From the initial survey of fifty offices, twenty-five were selected for further investigation and design proposals. Students were reconfigured into larger teams, as they focused on half the number of workplaces. They were asked to consider a practical solution for each of the workplace conditions and a speculative vision for the future. Students’ proposals were rooted in an informed analysis of each workplace. Though they were challenged by the limited possibilities in realistic scenarios, their work was inspired by an optimistic prognosis of the future. Each of the projects was truly unique, as it simultaneously addressed an environmental context and a particular workplace situation with a collaborative design. After carefully reviewing all twenty-five projects, the ANCB and Zumtobel advisory board chose one representative project per city to be further developed during the workshop.
THE WORKSHOP WEEK
After months of international research and long-distance correspondence, fifteen students from Medellín, Lagos, Sydney, Berlin and Manila came to ANCB to represent their universities during the final workshop and symposium from 13 - 20 February 2015. The week-long intensive workshop was aimed at condensing the essential thesis behind each proposal as well as extracting transferable outcomes on one hand and region-specific, culture-related conclusions on the other hand. Building upon an extensive analysis from the previous semesters' work on the project, new and comprehensive facts emerged during the workshop week. The coaches were able to integrate additional aspects of the analysis and direct the student groups towards a structured, coherent concept.
The Lighting the Global Workspace Symposium took place on 20 February 2015 at ANCB. Among the aims of the event was to highlight the complex interrelations between light, space, work performance, wellbeing and productivity; while reflecting upon the year-long research initiative. The symposium was an open invitation to publically explore the technological, creative, geographic and psychological dimensions that define the workplace today; as well as prospects for the future.
The symposium was chaired by Zumtobel Marketing Director, Stefan von Terzi. Keynotes lectures were given by Ben van Berkel, Co-founder and Principal Architect at UNStudio, Amsterdam; Andreas Schulz, Founder and Director, LICHT KUNST LICHT AG, Berlin/Bonn; Christina Dreesen, Associate, Project Management and Workspace Strategies, Arup Deutschland GmbH, Frankfurt/Main; Terry West, Corporate Director of Research, WorkSpace Futures, Steelcase Inc., Grand Rapids, Michigan. In their presentations, the speakers examined workplace environments from their professional perspectives, which included architecture, lighting design, foresight and project delivery, and product design.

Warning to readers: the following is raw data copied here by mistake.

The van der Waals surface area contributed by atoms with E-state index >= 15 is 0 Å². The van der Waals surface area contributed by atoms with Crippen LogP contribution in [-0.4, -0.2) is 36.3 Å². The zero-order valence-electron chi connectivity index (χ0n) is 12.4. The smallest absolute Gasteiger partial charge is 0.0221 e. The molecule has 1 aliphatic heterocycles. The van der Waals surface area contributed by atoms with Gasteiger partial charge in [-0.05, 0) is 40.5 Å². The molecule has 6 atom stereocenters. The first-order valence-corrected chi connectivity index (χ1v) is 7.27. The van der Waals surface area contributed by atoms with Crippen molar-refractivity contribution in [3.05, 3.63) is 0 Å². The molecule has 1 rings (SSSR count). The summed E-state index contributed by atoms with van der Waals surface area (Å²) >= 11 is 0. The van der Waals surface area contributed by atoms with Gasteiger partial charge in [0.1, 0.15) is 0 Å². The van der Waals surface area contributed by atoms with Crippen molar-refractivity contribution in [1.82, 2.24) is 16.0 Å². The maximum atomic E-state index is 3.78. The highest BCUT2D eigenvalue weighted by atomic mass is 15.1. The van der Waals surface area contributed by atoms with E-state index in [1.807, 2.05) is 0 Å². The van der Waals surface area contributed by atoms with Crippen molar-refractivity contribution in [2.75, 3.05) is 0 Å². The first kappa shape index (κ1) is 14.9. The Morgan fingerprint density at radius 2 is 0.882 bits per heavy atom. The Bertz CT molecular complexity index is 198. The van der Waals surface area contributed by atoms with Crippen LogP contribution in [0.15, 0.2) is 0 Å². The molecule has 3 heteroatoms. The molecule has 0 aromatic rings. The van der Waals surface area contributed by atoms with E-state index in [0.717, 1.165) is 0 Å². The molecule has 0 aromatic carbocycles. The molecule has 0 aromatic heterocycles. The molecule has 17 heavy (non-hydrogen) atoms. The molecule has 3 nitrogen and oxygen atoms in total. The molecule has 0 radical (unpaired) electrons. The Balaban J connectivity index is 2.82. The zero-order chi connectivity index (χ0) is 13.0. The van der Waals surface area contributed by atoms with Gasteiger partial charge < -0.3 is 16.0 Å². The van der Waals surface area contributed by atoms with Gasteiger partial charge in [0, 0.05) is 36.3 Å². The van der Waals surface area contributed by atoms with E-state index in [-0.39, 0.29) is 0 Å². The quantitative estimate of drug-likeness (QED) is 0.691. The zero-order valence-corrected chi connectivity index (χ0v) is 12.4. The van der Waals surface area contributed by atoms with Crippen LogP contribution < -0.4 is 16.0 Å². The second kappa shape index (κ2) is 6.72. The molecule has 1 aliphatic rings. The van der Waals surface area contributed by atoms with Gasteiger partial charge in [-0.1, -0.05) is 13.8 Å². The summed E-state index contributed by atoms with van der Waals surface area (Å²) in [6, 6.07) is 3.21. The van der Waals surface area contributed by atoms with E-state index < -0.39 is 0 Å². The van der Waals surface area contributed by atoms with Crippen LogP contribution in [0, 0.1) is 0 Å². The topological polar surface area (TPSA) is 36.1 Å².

At the end of the symposium, the exhibition of the final student projects was opened and the winning proposal was announced.
OUTCOMES AND OUTLOOKS
Our Lighting the Global Workspace research initiative culminated at the symposium, where an international jury reviewed the final projects and gave students their final crit. Looking back upon the ambitious initiative, the results are both insightful and rewarding. ANCB and Zumtobel embarked on the research collaboration with the intention of instigating a lively discussion that was rooted in distinctly different geographies and their omplications. As an experiment in collective enquiry and knowledge sharing, the project brought together a wonderful selection of dedicated students and devoted teachers. The research programme promoted the integration of theoretical and practical methodologies. Nevertheless, it was challenging to find a common language for analysis and to work across boundaries of time and curricula. As we learned from different teams, cities and workspaces, we built a platform that connected us beyond environmental and cultural contexts. Each of the final submissions reflected the individuality of each research site and the originality of the teams. The proposals encompassed an acute understanding of a local problem and an imaginative solution that allows us to peek into the future workplace. Having activated a vibrant group of students, professors, professionals and practitioners around the globe, we aspire to establish an interdisciplinary network of workplace thinkers.